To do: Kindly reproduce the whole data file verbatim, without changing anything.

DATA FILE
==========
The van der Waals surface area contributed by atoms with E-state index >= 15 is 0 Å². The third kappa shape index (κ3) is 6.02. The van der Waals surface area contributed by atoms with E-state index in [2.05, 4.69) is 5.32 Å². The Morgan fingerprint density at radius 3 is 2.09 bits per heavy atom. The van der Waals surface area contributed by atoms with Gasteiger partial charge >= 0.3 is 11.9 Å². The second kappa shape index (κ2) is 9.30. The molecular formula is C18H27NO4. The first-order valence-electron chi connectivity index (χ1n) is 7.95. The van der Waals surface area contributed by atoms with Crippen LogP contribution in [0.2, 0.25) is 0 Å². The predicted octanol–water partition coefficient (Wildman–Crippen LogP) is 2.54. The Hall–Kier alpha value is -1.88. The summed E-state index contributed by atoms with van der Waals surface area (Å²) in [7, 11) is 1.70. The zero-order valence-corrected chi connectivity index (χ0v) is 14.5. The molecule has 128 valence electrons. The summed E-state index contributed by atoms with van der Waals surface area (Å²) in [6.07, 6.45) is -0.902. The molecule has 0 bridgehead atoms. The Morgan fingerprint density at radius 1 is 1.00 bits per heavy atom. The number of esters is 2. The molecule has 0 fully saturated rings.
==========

The van der Waals surface area contributed by atoms with E-state index >= 15 is 0 Å². The third kappa shape index (κ3) is 6.02. The van der Waals surface area contributed by atoms with E-state index in [2.05, 4.69) is 5.32 Å². The Morgan fingerprint density at radius 3 is 2.09 bits per heavy atom. The van der Waals surface area contributed by atoms with Gasteiger partial charge >= 0.3 is 11.9 Å². The second kappa shape index (κ2) is 9.30. The molecular formula is C18H27NO4. The first-order valence-electron chi connectivity index (χ1n) is 7.95. The van der Waals surface area contributed by atoms with Crippen LogP contribution in [0.2, 0.25) is 0 Å². The predicted octanol–water partition coefficient (Wildman–Crippen LogP) is 2.54. The Hall–Kier alpha value is -1.88. The summed E-state index contributed by atoms with van der Waals surface area (Å²) in [7, 11) is 1.70. The zero-order valence-corrected chi connectivity index (χ0v) is 14.5. The molecule has 128 valence electrons. The summed E-state index contributed by atoms with van der Waals surface area (Å²) in [6.07, 6.45) is -0.902. The molecule has 0 bridgehead atoms. The Morgan fingerprint density at radius 1 is 1.00 bits per heavy atom. The number of esters is 2. The molecule has 0 fully saturated rings.